Boy we’ve sure been through some horrors over the past days. But nothing, not even Baggio’s barnet, could’ve prepared you for tonight’s blood strewn, brainless, fright fest. Tonight we look at tackles. Not the good ones either, we’re looking at tackles that would make Graeme Souness’ face scrunch like he was eating a lemon. Tackles that would make Chopper Harris hide behind the sofa. Let the horror commence…

(Warning, some of these are pretty graphic and won’t be suitable or those of you who wear tiny little booties with pink fluffy frills.)

Nigel de Jong vs Xabi Alonso, World Cup Final 2010. There are a few times when bad tackles aren’t intentional (Adam on Parker a few weeks back?). Sometimes the player has his blinkers on and is just committed to getting the ball, sure it looks bad when they connect but if they didn’t make contact it would look fairly normal. This isn’t one of those cases.

I really rate de Jong; I think he is right up there as one of the best defensive midfielders in the world. But he is definitely at fault here, whether going for the ball or not. He just is never going to win it, and to attempt to do so in such a manner was reckless.

Still at least we got a sweet gif out of it.

Benjamin Massing vs Claudio Caniggia, World Cup group stage 1990. Now I got to admit, I love this tackle. Of the many memorable moments for Cameroon in the 1990 World Cup, this is the greatest. It was the opening game, and Cameroon were leading a woefully under-performing Argentina 1-0 in a shock result. A result that must be protected at all costs.

Now, what I like, is that during Caniggia’s long run, he gets challenged three times and not one of them are trying to get the ball. However, where two had failed to ‘break up’ the attack, Massing would not. He would not even feign a legitimate tackle. Massing was going to halt Caniggia. Full Stop.

Literally left his boot in.

Roy Keane vs Alf-Inge Haaland, Premier League 2001. Manchester derby + Roy Keane = lots of pain right? No actually. Well yes, but there’s more to it than that. You see in 1997 Keano did a ligament in during a challenge, and had to seek treatment, stopping the game. Haaland, who was playing against Keane for Leeds, gave Keane a little lip about faking injury to avoid a booking for the challenge. Barring how ridiculously stupid Haaland must’ve been to say this, he got Keane booked as he was stretchered off.

Roy retired to his hospital bed and got his small black book out. In it he simply wrote: ‘Haaland will feel pain’. Three and a half years later he got his revenge:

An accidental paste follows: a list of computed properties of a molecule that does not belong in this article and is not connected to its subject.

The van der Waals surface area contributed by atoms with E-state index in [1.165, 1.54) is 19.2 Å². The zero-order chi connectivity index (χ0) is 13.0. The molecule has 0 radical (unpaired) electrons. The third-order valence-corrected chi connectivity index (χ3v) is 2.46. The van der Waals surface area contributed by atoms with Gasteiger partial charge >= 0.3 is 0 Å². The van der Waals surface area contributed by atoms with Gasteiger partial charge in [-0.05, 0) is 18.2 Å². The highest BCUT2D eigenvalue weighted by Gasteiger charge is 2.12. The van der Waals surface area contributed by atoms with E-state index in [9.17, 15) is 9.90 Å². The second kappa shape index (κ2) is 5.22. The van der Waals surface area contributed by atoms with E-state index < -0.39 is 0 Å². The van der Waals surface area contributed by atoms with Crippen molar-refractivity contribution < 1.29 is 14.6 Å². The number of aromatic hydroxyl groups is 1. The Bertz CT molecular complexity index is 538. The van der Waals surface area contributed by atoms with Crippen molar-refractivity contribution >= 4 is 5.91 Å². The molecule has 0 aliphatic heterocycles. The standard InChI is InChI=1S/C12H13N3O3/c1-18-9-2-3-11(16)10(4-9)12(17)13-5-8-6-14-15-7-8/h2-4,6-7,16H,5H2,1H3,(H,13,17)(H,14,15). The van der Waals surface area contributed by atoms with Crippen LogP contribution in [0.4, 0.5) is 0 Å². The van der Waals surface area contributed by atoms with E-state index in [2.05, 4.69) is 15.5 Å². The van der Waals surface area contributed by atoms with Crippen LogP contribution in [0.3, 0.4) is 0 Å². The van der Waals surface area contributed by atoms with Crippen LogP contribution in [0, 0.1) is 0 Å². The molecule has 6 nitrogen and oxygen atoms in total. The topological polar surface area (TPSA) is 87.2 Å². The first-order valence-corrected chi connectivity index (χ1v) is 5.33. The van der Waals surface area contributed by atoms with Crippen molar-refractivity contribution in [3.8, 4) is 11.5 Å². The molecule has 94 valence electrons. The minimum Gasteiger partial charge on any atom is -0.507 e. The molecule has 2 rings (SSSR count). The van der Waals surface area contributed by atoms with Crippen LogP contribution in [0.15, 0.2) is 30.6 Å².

Chris Morgan vs Iain Hume, Championship 2008. There are tackles that leave people with broken legs and broken careers. These are bad. Then there are tackles that leave people with life-threatening injuries. These are unacceptable. Chris Morgan should no more be playing football than I should be leading a church. He would be too rough (especially on the eyes) to be a doorman in Moss Side.

Anyone who deploys an elbow tackle is such a low form of life. It is cowardly and malicious, some are worse than others, but all are awful. This is the worst of them all: (this is second worse and shouldn’t be forgotten)

Didn’t look as bad as I say? Check out Hume about a year afterwards:

And he walked off the field with that. Not like that pussy Keane...

Martin Taylor vs Eduardo da Silva, Premier League 2008. I remember watching the game where this horrific injury took place. Sky Sports wouldn’t show a replay and the camera wouldn’t focus on Eduardo on the the floor. Cesc Fabregas looked like he was going to throw up on the touch line.

I’ve put a fairly minimalist video on here. Those who want the full fright factor can seek it here. Yeah that bit isn’t meant to be sticking out there at all.

At least Taylor personally apologised to the Croatian. That shows he actually acknowledged doing wrong, unlike…

Harald Schumacher vs Patrick Battiston, World Cup semi final 1982. All joking aside, this ‘tackle’ went so far it should be classified attempted murder.

A zinger of a game between France and West Germany was in play when Michel Platini sent a lovely through ball to Battiston, inciting a sprint race between the defender and the German goalkeeper, Schumacher. The freshly-on Battiston won by a few yards, and dinked one narrowly wide.

Schumacher, who had plenty of time to, didn’t stop. In fact, he angled his body and jumped to cause maximum damage to Battiston.

Battiston lost teeth and suffered damage to his spine, after the game he also went into a coma. As players rushed to the crippled Battiston, Schumacher stood around the six yard box, toying with the ball, waiting for his goal kick as if the Frenchman had dived. Unbelievably, he got the kick. Schumacher conceded no penalty and got away without a card.

You are literally the worst referee that has ever lived

That’s it for our Footballing Halloween Horrors folks, hope you didn’t get too scared or scarred during consumption.